The on-ear design mean you can still hear the outside environment. The Endos do provide some passive sound isolation, but not enough to transport you away from the din. You really have to crank the volume to overcome the shriek of subway trains and general ruckus of crowds when walking around the city. If you're listening in your bedroom at home, the Endo produce more than enough volume for comfortable listening.
Battery life isn't the best, though I suppose it isn't horrible. Wicked Audio says the Endos deliver between 8 and 9 hours of music playback time. I typically got just over 8 hours during my tests. That allowed me to enjoy the headphones during a day trip into NYC during which I spent plenty of time commuting with tunes pouring into my ears. Competing headphones offer twice as much battery life, however, and that leaves me wanting more from the Endos.
Some good news. The Endos only require about 1.5 hours to charge fully. That's nice and quick.
The Wicked Audio Endo Bluetooth headphones are more for the general listener than the audiophile. Discerning sound freaks may be unhappy with the bass-leaning sound. I prefer headphones that can adapt well to a range of music styles.
Perhaps the in-ear buds that came with your smartphone don't get the job done, or you're looking to make the jump from wired to wireless headphones for the first time. Maybe you're on a tight budget, or have a teenager in mind? In these cases, the Wicked Audio Endo makes sense. At just $45, these on-ear wireless headphones offer more value than most. Sometimes practicality must win, and the Endos are surely a practical purchase.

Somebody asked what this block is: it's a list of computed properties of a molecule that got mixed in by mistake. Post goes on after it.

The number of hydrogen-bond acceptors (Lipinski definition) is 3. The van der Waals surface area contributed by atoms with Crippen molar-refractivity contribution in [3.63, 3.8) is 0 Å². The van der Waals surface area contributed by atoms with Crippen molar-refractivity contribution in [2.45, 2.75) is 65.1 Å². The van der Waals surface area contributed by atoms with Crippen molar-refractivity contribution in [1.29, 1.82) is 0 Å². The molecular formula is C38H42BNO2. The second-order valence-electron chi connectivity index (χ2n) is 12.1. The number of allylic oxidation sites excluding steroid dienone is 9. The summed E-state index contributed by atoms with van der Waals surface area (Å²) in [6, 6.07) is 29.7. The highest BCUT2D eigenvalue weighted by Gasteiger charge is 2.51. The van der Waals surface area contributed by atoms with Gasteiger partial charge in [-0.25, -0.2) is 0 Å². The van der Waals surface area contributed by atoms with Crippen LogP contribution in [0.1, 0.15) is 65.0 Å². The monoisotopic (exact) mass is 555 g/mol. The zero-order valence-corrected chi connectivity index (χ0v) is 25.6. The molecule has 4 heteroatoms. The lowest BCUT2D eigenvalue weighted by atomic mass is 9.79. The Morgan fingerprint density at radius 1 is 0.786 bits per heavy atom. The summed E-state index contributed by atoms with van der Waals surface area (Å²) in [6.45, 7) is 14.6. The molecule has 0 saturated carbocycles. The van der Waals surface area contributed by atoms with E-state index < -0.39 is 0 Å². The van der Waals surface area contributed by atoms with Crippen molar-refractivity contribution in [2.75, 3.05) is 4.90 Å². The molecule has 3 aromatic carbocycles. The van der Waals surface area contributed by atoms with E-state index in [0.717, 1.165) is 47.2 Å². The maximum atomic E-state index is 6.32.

Review: Anker Soundcore Space NC Bluetooth Headphones
Soundcore's Space NC over-the-ear Bluetooth headphones offer noise cancellation on a budget. If you're interested in listening to your favorite tunes in relative peace, the Space NC get the job done at a fraction of the cost of leading brands.
Review: Sony Xperia Ear Duo Bluetooth Headphones
Sony's open-ear Bluetooth headphones promise to let you "stay in tune with the world" while keeping you informed with smart alerts when on the go. If you've got an ear for safety, the Xperia Ear Duo keep you in touch with your environment while you enjoy some tunes.
Review: Plantronics BackBeat Go 600
The Plantronics BackBeat Go 600 Bluetooth headphones are for those who want good sound without paying for fancy extras. These over-the-ear cans cover the basic performance points at a price that won't break the bank.
Review: FIIL IICON Bluetooth Headphones
The FIIL IICON Bluetooth headphones offer active noise cancellation, incredible battery life, and over-the-ear comfort. If you're looking for an alternative to offerings from Bose and Beats, FIIL's latest cans are an excellent option for audiophiles.